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Grup de recerca en Biodiversitat i recursos marins (GRMar)

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New paper in SciRep: insights in oocyte dynamics shed light on the complexities associated with fish reproductive strategies
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In our new paper published in Scientific Reports we give insights in oocyte dynamics that shed light on the complexities associated with fish reproductive strategies. Our results suggest that an species previously considered indeterminate, perform a low-cost predefinition; and that the potential fecundity estimation should be complemented with primary oocyte dynamics.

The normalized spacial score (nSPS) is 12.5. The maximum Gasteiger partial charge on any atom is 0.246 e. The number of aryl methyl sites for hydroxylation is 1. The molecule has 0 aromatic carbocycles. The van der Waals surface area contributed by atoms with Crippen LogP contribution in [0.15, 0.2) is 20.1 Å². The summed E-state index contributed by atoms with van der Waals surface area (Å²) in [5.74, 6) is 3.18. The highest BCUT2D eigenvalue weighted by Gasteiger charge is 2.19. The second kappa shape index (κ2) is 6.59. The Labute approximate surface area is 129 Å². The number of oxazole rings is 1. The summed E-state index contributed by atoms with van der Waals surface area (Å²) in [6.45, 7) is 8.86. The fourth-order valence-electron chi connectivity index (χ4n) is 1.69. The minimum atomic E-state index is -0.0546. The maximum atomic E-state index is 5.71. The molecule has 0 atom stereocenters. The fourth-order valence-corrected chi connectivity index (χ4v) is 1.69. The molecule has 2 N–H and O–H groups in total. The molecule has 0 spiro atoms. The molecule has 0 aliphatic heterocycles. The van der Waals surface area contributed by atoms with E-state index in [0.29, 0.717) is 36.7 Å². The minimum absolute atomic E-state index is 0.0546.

Information on temporal variations in stock reproductive potential (SRP) is essential in fisheries management. Despite this relevance, fundamental understanding of egg production variability remains largely unclear due to difficulties in tracking the underlying complex fluctuations in early oocyte recruitment that determines fecundity. We applied advanced oocyte packing density theory to get in-depth, quantitative insights across oocyte stages and seasons, selecting the commercially valuable European hake (Merluccius merluccius) as a case study. Our work evidenced sophisticated seasonal oocyte recruitment dynamics and patterns, mostly driven by a low-cost predefinition of fecundity as a function of fish body size, likely influenced also by environmental cues. Fecundity seems to be defined at a much earlier stage of oocyte development than previously thought, implying a quasi-determinate – rather than indeterminate – fecundity type in hake. These results imply a major change in the conceptual approach to reproductive strategies in teleosts. These findings not only question the current binary classification of fecundity as either determinate or indeterminate, but also suggest that current practices regarding potential fecundity estimation in fishes should be complemented with studies on primary oocyte dynamics. Accordingly, the methodology and approach adopted in this study may be profitably applied for unravelling some of the complexities associated with oocyte recruitment and thereby SRP variability

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